If we had not been building instruments in space to look far out into space, we would not even know about the threats of asteroids, comets, gamma-ray-bursts or galactic collisions. We also would not have the space-based surveillance to know about the hurricane or tsunami on its way. Lifting our eyes to the horizon pays.
Of course, there are more proximate threats, and several of our own creation. But personally, I bet on humanity, not against humanity. We are the life carriers, the intelligence, and the gametes of Gaia. It is our destiny to spread not just human life, but the entire clan of life, and intelligence, first to the Solar System, and then to the stars.
Garretson is a man of sweeping concepts, and in that sense he picks up on the same kind of optimism about space that used to infuse our culture in the period before the first moon landings, the breathtaking notions that Chesley Bonestell illustrated for Collier’s and Wernher von Braun advanced as what seemed to be a sure path to Mars. Much has changed in the days since, but we need the deeply imaginative vision to reawaken a public sense of awe over our possibilities in the cosmos. All this is a tough sell in our time, but Garretson knows it’s worth trying. Being bold can help open minds and launch careers that will matter down the line.
by Paul Gilster | Sep 24, 2012 | Culture and Society
I’m always looking for ways to relate interstellar distances to common objects on Earth, knowing that misunderstandings about the vast scale of the universe are common. Sir John Herschel (1792-1871) talked about dropping a pea off the side of a ship after every mile on an ocean voyage the distance of the nearest star, telling his readers that it would require ‘a fleet of 10,000 ships of 600 tons burthen, each starting with a full cargo of peas.’ Herschel was the first to try to measure the distance to Alpha Centauri, and while his numbers weren’t as accurate as ours, he captured for his era the disconnect between Earthly distances and the heavens. Larry Klaes weighs in this morning with yet another way to study the issue, using an exhibition on the interplanetary scale that has now been extended Herschel-style to the ultimate voyage.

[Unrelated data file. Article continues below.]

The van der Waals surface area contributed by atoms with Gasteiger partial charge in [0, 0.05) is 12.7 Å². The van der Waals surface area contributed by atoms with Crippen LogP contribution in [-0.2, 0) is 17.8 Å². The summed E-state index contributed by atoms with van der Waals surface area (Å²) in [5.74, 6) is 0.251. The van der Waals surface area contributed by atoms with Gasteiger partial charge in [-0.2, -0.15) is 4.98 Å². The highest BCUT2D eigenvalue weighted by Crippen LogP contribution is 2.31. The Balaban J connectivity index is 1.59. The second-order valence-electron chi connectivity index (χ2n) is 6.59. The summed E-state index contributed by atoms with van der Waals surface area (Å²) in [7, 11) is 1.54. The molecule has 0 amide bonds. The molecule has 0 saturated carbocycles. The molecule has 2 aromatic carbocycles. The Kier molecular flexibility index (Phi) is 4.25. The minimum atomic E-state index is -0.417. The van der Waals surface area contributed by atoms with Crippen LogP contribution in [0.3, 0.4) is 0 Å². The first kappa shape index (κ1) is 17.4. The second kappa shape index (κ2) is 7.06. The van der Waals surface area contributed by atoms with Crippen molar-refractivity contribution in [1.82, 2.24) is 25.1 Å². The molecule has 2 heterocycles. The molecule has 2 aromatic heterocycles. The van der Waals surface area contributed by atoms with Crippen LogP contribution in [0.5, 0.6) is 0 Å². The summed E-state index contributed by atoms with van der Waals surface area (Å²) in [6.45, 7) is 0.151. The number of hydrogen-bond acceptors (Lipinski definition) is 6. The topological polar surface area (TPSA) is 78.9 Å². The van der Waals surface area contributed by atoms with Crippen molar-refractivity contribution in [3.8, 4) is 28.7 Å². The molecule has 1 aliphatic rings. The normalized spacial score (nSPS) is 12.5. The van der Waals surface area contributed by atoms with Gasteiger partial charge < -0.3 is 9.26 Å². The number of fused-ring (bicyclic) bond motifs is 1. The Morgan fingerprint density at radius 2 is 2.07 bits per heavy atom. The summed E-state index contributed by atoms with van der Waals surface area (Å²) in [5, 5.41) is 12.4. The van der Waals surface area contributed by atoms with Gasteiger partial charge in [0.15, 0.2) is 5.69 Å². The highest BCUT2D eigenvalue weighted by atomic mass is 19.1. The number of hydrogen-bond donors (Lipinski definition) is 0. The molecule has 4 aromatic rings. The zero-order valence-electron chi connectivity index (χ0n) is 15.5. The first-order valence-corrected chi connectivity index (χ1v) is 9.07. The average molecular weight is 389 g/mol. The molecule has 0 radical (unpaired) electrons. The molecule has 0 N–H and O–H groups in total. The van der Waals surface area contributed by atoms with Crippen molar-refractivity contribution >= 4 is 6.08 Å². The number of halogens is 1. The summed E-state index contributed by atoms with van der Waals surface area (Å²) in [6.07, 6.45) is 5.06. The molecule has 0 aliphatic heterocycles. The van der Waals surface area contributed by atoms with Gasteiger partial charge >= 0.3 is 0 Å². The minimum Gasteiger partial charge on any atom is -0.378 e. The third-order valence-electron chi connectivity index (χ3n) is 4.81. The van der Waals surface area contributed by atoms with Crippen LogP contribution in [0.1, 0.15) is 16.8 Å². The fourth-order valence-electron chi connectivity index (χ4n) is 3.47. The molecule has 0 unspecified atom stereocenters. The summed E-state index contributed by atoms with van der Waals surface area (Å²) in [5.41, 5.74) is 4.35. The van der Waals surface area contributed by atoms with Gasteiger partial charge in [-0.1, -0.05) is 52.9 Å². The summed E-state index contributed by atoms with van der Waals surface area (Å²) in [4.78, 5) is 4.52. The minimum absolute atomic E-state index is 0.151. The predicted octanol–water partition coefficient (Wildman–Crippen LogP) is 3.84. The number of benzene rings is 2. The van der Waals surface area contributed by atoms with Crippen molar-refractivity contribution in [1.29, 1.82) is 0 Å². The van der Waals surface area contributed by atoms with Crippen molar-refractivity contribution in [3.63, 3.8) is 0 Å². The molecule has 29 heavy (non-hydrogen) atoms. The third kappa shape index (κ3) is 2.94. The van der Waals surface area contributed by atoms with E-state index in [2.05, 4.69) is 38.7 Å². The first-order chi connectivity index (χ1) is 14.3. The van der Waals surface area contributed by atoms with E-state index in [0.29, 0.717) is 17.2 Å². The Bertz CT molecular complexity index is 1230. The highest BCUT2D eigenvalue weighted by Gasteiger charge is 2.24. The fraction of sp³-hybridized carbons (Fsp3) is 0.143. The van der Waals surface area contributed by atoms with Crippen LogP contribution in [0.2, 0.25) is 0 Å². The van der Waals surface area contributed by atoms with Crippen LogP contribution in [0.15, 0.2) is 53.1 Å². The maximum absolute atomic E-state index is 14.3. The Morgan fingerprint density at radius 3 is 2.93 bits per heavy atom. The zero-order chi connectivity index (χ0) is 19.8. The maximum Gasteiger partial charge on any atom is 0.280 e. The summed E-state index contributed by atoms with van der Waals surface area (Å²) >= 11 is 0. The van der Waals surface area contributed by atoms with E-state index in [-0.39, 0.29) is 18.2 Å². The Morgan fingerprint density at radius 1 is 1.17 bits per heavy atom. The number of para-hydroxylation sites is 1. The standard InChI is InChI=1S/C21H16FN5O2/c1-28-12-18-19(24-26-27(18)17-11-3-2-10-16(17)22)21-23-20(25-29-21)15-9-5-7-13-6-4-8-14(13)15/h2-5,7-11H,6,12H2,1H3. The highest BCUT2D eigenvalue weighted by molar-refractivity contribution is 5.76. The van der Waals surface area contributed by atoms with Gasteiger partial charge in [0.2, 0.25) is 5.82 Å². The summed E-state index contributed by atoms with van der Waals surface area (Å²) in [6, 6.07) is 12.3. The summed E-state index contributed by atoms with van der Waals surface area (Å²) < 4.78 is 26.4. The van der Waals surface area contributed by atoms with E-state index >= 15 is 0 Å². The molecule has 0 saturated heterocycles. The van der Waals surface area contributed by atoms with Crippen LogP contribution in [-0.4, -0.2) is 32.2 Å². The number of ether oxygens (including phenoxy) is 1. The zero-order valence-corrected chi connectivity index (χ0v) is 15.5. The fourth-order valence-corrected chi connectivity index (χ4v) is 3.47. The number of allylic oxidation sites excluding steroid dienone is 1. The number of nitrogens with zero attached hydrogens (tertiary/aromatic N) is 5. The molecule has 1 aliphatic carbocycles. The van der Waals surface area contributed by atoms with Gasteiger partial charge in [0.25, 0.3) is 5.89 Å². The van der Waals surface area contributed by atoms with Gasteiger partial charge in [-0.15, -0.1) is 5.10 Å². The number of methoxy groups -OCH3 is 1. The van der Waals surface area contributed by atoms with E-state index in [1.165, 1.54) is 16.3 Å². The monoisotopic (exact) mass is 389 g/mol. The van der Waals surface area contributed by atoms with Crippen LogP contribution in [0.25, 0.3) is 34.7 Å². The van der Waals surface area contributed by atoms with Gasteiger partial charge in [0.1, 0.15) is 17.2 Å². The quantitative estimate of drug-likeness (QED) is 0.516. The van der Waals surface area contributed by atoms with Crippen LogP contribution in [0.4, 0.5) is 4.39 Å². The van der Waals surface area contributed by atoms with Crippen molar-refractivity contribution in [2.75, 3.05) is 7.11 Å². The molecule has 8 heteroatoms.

By Larry Klaes
Since its dedication in 1997, the Sagan Planet Walk has become a landmark feature of downtown Ithaca, New York. The various monuments, or “stations”, representing the major places in the Solar System from the Sun to Pluto serve first as a memorial to the late Cornell astronomer and science popularizer Carl Sagan. Perhaps best known for his Cosmos television series which premiered on PBS in 1980, Sagan passed away in December of 1996 at the age of 62 after two decades of teaching at the university.
The Sagan Planet Walk also serves as a continuing educational tool about our celestial neighborhood. Among its astronomy informational features is the Walk’s physical demonstration of just how far apart objects in our Solar System really are on a scale that the general public can relate to. When reduced from its actual radius of five billion miles, the Solar System’s scale becomes clear in everyday terms. The gray marble Sun station resides prominently in the Ithaca Commons with the planets from Mercury to Mars nearby, while the Pluto station sits just outside the Ithaca Sciencenter nearly one mile away. The Sciencenter is the primary developer of the Sagan Planet Walk.
One question that has often been asked by folks who hiked the Sagan Planet Walk is just how far away the stars nearest to our Sun would be on this scale. The answer is that a station for this feature of the Walk would have to be located in tropical Hawai’i over five thousands miles west of temperate Ithaca. That is how far one would have to travel to reach the representation of our nearest suns, the Alpha Centauri system, which exists 4.3 light years away, or over 25 trillion miles across interstellar space.